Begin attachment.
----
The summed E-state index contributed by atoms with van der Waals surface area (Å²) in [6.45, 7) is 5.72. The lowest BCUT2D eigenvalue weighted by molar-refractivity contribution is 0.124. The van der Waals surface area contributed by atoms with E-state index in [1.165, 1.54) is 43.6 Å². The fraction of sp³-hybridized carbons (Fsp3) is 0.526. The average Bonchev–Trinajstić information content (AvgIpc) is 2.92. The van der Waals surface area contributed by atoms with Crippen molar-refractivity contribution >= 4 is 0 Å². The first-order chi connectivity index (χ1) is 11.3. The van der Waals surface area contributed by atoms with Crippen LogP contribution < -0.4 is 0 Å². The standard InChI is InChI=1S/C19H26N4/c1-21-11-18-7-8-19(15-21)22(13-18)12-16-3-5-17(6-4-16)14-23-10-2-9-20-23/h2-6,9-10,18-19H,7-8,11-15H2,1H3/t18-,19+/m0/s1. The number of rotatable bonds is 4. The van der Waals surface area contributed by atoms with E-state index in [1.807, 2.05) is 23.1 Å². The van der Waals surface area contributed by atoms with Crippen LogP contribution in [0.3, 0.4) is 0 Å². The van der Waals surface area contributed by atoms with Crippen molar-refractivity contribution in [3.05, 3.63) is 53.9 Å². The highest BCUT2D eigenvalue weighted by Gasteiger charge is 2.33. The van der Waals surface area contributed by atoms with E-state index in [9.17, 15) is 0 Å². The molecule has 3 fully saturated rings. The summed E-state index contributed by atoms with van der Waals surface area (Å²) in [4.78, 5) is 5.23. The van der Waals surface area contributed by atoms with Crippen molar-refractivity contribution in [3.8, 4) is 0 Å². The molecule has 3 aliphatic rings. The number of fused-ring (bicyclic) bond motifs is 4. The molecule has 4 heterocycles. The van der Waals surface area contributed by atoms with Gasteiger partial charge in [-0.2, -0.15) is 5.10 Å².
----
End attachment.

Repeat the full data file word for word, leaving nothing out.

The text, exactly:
The summed E-state index contributed by atoms with van der Waals surface area (Å²) in [6.45, 7) is 5.72. The lowest BCUT2D eigenvalue weighted by molar-refractivity contribution is 0.124. The van der Waals surface area contributed by atoms with E-state index in [1.165, 1.54) is 43.6 Å². The fraction of sp³-hybridized carbons (Fsp3) is 0.526. The average Bonchev–Trinajstić information content (AvgIpc) is 2.92. The van der Waals surface area contributed by atoms with Crippen molar-refractivity contribution >= 4 is 0 Å². The first-order chi connectivity index (χ1) is 11.3. The van der Waals surface area contributed by atoms with Crippen LogP contribution < -0.4 is 0 Å². The standard InChI is InChI=1S/C19H26N4/c1-21-11-18-7-8-19(15-21)22(13-18)12-16-3-5-17(6-4-16)14-23-10-2-9-20-23/h2-6,9-10,18-19H,7-8,11-15H2,1H3/t18-,19+/m0/s1. The number of rotatable bonds is 4. The van der Waals surface area contributed by atoms with E-state index in [1.807, 2.05) is 23.1 Å². The van der Waals surface area contributed by atoms with Crippen LogP contribution in [0.3, 0.4) is 0 Å². The van der Waals surface area contributed by atoms with Crippen molar-refractivity contribution in [3.05, 3.63) is 53.9 Å². The highest BCUT2D eigenvalue weighted by Gasteiger charge is 2.33. The van der Waals surface area contributed by atoms with E-state index in [9.17, 15) is 0 Å². The molecule has 3 fully saturated rings. The summed E-state index contributed by atoms with van der Waals surface area (Å²) in [4.78, 5) is 5.23. The van der Waals surface area contributed by atoms with Crippen molar-refractivity contribution in [3.8, 4) is 0 Å². The molecule has 3 aliphatic rings. The number of fused-ring (bicyclic) bond motifs is 4. The molecule has 4 heterocycles. The van der Waals surface area contributed by atoms with Gasteiger partial charge in [-0.2, -0.15) is 5.10 Å².